Wounded by adop­tion re­marks

The Washington Post Sunday - - DIVERSIONS - AMY DICK­IN­SON ©2017 by Amy Dick­in­son dis­trib­uted by Tri­bune Con­tent Agency

Dear Amy: I was adopted at 5 months old, in 1947.

I am very happy with my adopted par­ents and never knew my birth­par­ents. I was com­pletely loved by my adop­tive fam­ily and al­ways felt like a “real” fam­ily mem­ber.

When my chil­dren were small, I tried to find out about my birth­par­ents, only to be told the files were sealed.

My prob­lem is that oc­ca­sion­ally some­one who knows that I’m adopted will say I’m not re­ally part of my adop­tive fam­ily and can’t claim the fam­ily’s his­tory as my own. I’m re­ally con­fused and hurt.

My fa­ther and grand­par­ents al­ways taught me about our fam­ily his­tory in our state, so I could tell my chil­dren for them to carry on the fam­ily his­tory.

A lot of peo­ple I know don’t un­der­stand why I didn’t/don’t want to find my birth­par­ents.

I had won­der­ful par­ents. They are the only par­ents I have ever known, and, ac­cord­ing to them, I picked them, so to me that means we were meant to be a fam­ily!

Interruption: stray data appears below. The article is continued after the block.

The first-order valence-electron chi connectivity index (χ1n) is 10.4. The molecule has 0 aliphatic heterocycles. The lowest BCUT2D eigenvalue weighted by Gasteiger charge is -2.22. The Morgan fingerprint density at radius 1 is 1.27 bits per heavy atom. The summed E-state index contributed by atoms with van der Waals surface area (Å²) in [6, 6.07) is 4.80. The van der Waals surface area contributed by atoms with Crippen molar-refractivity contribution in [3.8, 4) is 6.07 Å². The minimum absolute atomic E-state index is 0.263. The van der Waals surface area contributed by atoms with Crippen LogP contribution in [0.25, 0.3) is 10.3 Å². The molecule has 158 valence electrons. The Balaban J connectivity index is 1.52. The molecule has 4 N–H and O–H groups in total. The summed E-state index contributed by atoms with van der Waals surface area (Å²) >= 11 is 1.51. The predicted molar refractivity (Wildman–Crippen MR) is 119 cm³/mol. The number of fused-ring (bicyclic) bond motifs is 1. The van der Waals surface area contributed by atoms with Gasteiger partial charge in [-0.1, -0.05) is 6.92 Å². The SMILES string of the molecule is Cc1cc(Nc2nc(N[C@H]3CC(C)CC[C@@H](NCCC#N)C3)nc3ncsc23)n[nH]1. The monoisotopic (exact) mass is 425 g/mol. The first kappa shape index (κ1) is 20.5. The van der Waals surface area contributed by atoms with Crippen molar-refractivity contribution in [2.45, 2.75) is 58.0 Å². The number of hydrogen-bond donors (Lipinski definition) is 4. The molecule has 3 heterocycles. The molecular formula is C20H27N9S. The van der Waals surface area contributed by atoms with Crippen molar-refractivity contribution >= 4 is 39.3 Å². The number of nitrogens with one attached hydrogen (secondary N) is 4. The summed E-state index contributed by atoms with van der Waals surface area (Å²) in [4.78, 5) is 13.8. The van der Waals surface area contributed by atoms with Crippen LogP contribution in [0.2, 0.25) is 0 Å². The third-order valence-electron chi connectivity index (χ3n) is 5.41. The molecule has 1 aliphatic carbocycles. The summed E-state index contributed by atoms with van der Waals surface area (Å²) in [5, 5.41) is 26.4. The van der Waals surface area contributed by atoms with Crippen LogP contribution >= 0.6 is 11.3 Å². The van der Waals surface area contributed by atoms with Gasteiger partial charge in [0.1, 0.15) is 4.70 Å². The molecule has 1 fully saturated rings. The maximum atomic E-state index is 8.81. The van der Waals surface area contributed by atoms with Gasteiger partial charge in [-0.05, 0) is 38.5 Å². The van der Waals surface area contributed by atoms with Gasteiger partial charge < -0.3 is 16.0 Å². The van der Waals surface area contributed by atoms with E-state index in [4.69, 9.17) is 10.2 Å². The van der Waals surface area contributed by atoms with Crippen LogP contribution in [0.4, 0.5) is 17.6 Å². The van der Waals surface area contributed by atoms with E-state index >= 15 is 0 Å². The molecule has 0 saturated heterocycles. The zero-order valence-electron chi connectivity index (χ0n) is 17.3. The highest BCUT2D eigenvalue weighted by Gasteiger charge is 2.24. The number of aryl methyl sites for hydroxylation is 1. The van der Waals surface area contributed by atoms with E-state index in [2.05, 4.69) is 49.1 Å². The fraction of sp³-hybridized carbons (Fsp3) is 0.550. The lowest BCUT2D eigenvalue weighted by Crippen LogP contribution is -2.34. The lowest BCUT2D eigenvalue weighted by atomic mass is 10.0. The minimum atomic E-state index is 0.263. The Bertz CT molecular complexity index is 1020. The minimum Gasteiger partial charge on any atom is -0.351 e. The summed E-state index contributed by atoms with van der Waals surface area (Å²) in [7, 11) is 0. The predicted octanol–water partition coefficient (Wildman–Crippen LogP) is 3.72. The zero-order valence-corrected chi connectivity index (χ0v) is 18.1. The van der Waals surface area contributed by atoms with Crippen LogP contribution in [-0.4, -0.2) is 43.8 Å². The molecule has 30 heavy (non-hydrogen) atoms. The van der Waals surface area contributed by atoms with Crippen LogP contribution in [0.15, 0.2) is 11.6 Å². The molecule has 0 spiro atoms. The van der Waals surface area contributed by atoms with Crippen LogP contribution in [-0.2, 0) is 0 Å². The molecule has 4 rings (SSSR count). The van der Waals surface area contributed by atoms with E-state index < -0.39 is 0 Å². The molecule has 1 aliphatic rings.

And they loved me from the be­gin­ning. So to me, they are my par­ents, not my “adop­tive par­ents.”

Why are peo­ple so picky about who my “real” par­ents are?

Do I need to think about this dif­fer­ently? Adopted in Colo. Adopted in Colo.: My own ex­pe­ri­ence in help­ing to raise adopted chil­dren — and as part of a large fam­ily with many adopted fam­ily mem­bers — has taught me that there is no “wrong” way to view your own adop­tion story. I fur­ther know this: No one can tell you who your “real” fam­ily is.

Your own re­ac­tion to your fam­ily is com­pletely ap­pro­pri­ate. Their his­tory is your his­tory. The only thing your very lov­ing fam­ily did not con­trib­ute to you is a mat­ter of DNA, which, given your very long his­tory with them, is of no con­se­quence if you don’t want it to be.

I will never fully un­der­stand the im­pulse to ques­tion or chal­lenge some­one’s parent­age. It sim­ply is un­kind to do so. I think you should re­spond proudly, “Well, you don’t re­ally have the right to ques­tion my re­la­tion­ship to my fam­ily, so I would ap­pre­ci­ate it if you kept your views to your­self.” Dear Amy: I think you dropped the ball on “No-win,” the cou­ple in their 80s where the wife wanted to move to live near her son.

It’s ob­vi­ous they can af­ford two homes, so why couldn’t they split the year and live to­gether at both places? Seems like a much bet­ter idea to me, and ev­ery­one wins. Win­Win Win-Win: I got the sense that the hus­band didn’t want to re­lo­cate to that ex­tent, but, yes, this is a great so­lu­tion. Amy’s col­umn ap­pears seven days a week at wash­ing­ton­post.com/ ad­vice. Write to

askamy@amy­dick­in­son.com or Amy Dick­in­son, Tri­bune Con­tent Agency, 16650 West­grove Dr., Suite 175, Ad­di­son, Tex. 75001.  You can also fol­low her @ask­ingamy.

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